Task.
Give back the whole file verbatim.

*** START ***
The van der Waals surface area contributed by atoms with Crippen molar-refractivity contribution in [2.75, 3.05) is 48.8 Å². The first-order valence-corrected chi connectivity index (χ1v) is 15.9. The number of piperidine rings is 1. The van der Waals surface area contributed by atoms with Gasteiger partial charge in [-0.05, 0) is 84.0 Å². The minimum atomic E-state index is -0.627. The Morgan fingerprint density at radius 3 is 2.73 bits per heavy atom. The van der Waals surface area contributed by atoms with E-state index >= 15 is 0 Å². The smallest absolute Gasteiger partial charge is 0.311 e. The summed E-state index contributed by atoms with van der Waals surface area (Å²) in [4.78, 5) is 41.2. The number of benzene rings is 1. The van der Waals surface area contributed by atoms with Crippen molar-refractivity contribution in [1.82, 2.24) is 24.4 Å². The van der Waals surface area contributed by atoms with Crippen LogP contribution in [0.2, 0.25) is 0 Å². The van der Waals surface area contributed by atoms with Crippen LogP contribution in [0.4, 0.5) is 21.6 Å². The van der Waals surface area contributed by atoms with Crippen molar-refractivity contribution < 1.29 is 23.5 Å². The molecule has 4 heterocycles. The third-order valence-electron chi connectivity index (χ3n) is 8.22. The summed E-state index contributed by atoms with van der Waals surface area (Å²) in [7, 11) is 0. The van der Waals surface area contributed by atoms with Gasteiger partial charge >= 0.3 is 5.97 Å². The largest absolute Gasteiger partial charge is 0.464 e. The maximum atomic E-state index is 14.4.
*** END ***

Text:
The van der Waals surface area contributed by atoms with Crippen molar-refractivity contribution in [2.75, 3.05) is 48.8 Å². The first-order valence-corrected chi connectivity index (χ1v) is 15.9. The number of piperidine rings is 1. The van der Waals surface area contributed by atoms with Gasteiger partial charge in [-0.05, 0) is 84.0 Å². The minimum atomic E-state index is -0.627. The Morgan fingerprint density at radius 3 is 2.73 bits per heavy atom. The van der Waals surface area contributed by atoms with E-state index >= 15 is 0 Å². The smallest absolute Gasteiger partial charge is 0.311 e. The summed E-state index contributed by atoms with van der Waals surface area (Å²) in [4.78, 5) is 41.2. The number of benzene rings is 1. The van der Waals surface area contributed by atoms with Crippen molar-refractivity contribution in [1.82, 2.24) is 24.4 Å². The van der Waals surface area contributed by atoms with Crippen LogP contribution in [0.2, 0.25) is 0 Å². The van der Waals surface area contributed by atoms with Crippen LogP contribution in [0.4, 0.5) is 21.6 Å². The van der Waals surface area contributed by atoms with Crippen molar-refractivity contribution < 1.29 is 23.5 Å². The molecule has 4 heterocycles. The third-order valence-electron chi connectivity index (χ3n) is 8.22. The summed E-state index contributed by atoms with van der Waals surface area (Å²) in [7, 11) is 0. The van der Waals surface area contributed by atoms with Gasteiger partial charge >= 0.3 is 5.97 Å². The largest absolute Gasteiger partial charge is 0.464 e. The maximum atomic E-state index is 14.4.